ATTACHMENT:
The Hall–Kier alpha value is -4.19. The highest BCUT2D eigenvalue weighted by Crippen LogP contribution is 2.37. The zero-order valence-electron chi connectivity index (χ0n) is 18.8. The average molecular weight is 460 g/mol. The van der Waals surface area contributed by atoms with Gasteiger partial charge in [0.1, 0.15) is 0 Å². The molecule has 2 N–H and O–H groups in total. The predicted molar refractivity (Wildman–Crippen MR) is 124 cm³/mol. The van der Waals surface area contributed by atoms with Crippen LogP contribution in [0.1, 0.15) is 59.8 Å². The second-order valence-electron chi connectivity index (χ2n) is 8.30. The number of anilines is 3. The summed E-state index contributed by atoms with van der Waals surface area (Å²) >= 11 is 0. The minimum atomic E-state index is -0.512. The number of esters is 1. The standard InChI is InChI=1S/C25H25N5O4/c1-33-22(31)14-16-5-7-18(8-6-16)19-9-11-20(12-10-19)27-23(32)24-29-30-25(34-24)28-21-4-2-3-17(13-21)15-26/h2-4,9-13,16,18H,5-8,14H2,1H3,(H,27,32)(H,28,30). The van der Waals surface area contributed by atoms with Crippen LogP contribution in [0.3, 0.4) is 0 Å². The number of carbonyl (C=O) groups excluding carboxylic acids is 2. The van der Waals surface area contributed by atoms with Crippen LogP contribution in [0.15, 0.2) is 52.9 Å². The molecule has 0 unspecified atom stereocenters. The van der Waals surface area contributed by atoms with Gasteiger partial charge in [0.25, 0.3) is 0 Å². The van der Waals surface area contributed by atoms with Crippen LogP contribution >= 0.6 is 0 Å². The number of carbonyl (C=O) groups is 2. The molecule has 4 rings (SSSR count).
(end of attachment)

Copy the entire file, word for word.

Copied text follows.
The Hall–Kier alpha value is -4.19. The highest BCUT2D eigenvalue weighted by Crippen LogP contribution is 2.37. The zero-order valence-electron chi connectivity index (χ0n) is 18.8. The average molecular weight is 460 g/mol. The van der Waals surface area contributed by atoms with Gasteiger partial charge in [0.1, 0.15) is 0 Å². The molecule has 2 N–H and O–H groups in total. The predicted molar refractivity (Wildman–Crippen MR) is 124 cm³/mol. The van der Waals surface area contributed by atoms with Crippen LogP contribution in [0.1, 0.15) is 59.8 Å². The second-order valence-electron chi connectivity index (χ2n) is 8.30. The number of anilines is 3. The summed E-state index contributed by atoms with van der Waals surface area (Å²) >= 11 is 0. The minimum atomic E-state index is -0.512. The number of esters is 1. The standard InChI is InChI=1S/C25H25N5O4/c1-33-22(31)14-16-5-7-18(8-6-16)19-9-11-20(12-10-19)27-23(32)24-29-30-25(34-24)28-21-4-2-3-17(13-21)15-26/h2-4,9-13,16,18H,5-8,14H2,1H3,(H,27,32)(H,28,30). The van der Waals surface area contributed by atoms with Crippen LogP contribution in [0.3, 0.4) is 0 Å². The number of carbonyl (C=O) groups excluding carboxylic acids is 2. The van der Waals surface area contributed by atoms with Crippen LogP contribution in [0.15, 0.2) is 52.9 Å². The molecule has 0 unspecified atom stereocenters. The van der Waals surface area contributed by atoms with Gasteiger partial charge in [0.25, 0.3) is 0 Å². The van der Waals surface area contributed by atoms with Crippen LogP contribution >= 0.6 is 0 Å². The number of carbonyl (C=O) groups is 2. The molecule has 4 rings (SSSR count).